Most lives are spent waiting. Waiting for dreams to manifest, for trouble to end, and for life to be happy. Golden Zen reflects on the brillance of the NOW and the winks we receive from our Source to remind us we possess it all. Golden Zen is practical and mystical, instructive and reflective. You are my invited guest.

Posts tagged ‘mind’

Stop Thinking

Stop Thinking (Guest Post by Simon O.)

Simon O from  Secret of Life, greeted me with welcome arms my very first day in blogging.  He encouraged me, helped me with my questions and has supported me ever since.  I think his actions, more than his excellent posts show that Simon has some idea of what the secret to life is really about. Based in England – he is geographically a long way from me in Vancouver BC, and yet I feel he is a part of my community.

I wanted to begin hosting guest posts and promoting the perspectives and insights of others.  Who better to have the first guest post at Goldenzen, than the guy who had the first comments to make?  I encourage you to visit  Secret of Life  and check out some of the well written and researched posts.

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Eckhart Tolle  was asked how we could gauge our spiritual development. His reply was an interesting one:

by the extent to which we have learned to stop thinking.

Not so long ago, this answer would have horrified me. If I had to stop thinking, that was it. I wouldn’t have wanted any part of spiritual development, thank you very much. I valued my brain and wanted to keep using it.

But of course, Eckhart Tolle wasn’t really suggesting that we should stop thinking entirely. Our brain is a useful tool. There are times when we need to use it. What he was talking about was stopping all the *unnecessary* thinking we do: the endless ‘mind chatter’ which is the unbidden soundtrack to our lives.

A good way to explain this is to think of computers. There are times when we need to ask our computer to do something for us: like download a file, for instance, or save some photos onto a DVD. So we make the necessary clicks of the mouse and the computer starts working away. The light on the box flashes on and off and there’s a strange sort of grinding noise which I’ve never understood. I assume that this is the cogs of the microprocessor turning round or something like that, though I don’t claim to have a deep understanding of technical matters. Anyway, a short while later, the light stops flashing, the grinding goes quiet, and the task is complete. All is well and good.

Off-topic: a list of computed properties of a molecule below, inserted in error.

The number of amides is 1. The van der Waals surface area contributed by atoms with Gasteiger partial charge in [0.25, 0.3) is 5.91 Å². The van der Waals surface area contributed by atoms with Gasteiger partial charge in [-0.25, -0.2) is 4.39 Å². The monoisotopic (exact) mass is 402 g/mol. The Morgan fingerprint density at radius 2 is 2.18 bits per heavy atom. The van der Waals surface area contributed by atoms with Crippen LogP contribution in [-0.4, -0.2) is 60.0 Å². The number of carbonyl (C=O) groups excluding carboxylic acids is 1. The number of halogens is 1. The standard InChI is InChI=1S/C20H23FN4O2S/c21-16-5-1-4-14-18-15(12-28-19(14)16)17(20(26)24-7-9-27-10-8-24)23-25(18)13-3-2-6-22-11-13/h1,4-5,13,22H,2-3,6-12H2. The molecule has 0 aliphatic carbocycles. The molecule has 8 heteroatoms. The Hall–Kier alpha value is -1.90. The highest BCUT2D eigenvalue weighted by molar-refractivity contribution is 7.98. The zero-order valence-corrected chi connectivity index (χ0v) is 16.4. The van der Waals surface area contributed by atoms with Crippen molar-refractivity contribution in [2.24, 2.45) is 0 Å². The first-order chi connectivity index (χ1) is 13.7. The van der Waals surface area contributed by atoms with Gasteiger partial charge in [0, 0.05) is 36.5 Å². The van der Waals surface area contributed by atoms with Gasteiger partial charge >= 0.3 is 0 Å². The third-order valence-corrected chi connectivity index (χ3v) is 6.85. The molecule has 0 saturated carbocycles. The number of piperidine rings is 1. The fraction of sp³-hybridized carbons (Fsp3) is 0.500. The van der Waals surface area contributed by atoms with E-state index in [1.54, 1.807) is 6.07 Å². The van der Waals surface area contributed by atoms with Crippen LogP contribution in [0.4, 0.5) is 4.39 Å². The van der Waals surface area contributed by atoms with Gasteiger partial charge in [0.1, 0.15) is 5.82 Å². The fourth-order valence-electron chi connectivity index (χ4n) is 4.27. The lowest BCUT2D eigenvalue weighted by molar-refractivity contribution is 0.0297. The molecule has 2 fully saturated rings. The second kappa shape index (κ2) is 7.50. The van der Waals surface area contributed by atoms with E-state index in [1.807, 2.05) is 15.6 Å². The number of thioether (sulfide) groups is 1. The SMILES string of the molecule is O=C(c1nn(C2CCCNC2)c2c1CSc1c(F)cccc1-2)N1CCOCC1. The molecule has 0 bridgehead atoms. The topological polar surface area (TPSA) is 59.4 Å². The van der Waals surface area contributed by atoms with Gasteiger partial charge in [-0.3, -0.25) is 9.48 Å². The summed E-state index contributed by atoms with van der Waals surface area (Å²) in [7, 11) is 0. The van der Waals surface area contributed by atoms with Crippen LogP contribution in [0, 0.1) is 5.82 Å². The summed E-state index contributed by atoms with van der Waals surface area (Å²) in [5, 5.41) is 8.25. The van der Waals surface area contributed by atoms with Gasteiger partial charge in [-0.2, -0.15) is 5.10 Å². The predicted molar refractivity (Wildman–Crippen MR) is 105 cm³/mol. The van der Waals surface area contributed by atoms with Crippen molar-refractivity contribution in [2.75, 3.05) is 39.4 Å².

If our computer isn’t working too well, however, it sometimes starts flashing and grinding away for no apparent reason. It’s clearly working away at something or other, but nothing that *we’ve* asked it do do. The flashing and grinding seem to go on for ever, and all the things we try to do on the computer are slowed right down. It’s this sort of unnecessary background activity that our brains get up to all the time. This is the ‘mind chatter’ we’d be better off without. There’s nothing useful about it. It just gets in the way of our lives.

What is Mind Chatter?

This mind chatter is usually all about regrets of the past, fears for the future, and unnecessary judgements about things which – as Harmony would put if – are ‘none of our business‘. This is not about using our brains in any meaningful way. It’s unnecessary noise which gets in the way of us experiencing the joy of the present moment. It means that we’re stuck in our heads instead of living our lives.

But how do we lose this mental chatter? How can we lose this unhelpful habit of constant unnecessary thought?

Harmony touched on this in an earlier post, Help – I Want To Lose My Mind!  in which she encouraged us to observe our thoughts. This is a very powerful practice. It helps us to understand that we are *not* our thoughts. It is the first step to taking back control of our minds, instead of being controlled *by* them. Our mind is supposed to be our tool, not our master…

Here are a few other tips you could also try:

Focus on your breathing. This gives your mind something to occupy itself, instead of the constant ‘yammer, yammer’ of the internal chatter.

Focus on your heart centre. This can shift us away from being in our heads all the time, so it can help to quieten the mind. After all, we are not just our heads. Other parts of the body are also available.

Go out into the garden – or into nature. These are good places to focus your attention in the present moment, because there’s a lot going on to distract the mind from all that thinking: the smell of the flowers, the feel of the breeze on your face, the song of the birds…

Set an alarm (e.g. on your computer) to go off every hour and remind you to come out of your head and connect with the present moment. A good way to make this connection is to focus on any one of your senses. This might be the feel of your hands on the desk or the sounds in the room.

Perhaps you also have some tips that might help us to kick this terrible habit of thinking? Please share them with us if you do!

Here’s one more before I go. This is another idea which comes from Eckhart Tolle. Imagine you are a cat, waiting outside a mousehole. Now ask yourself this question: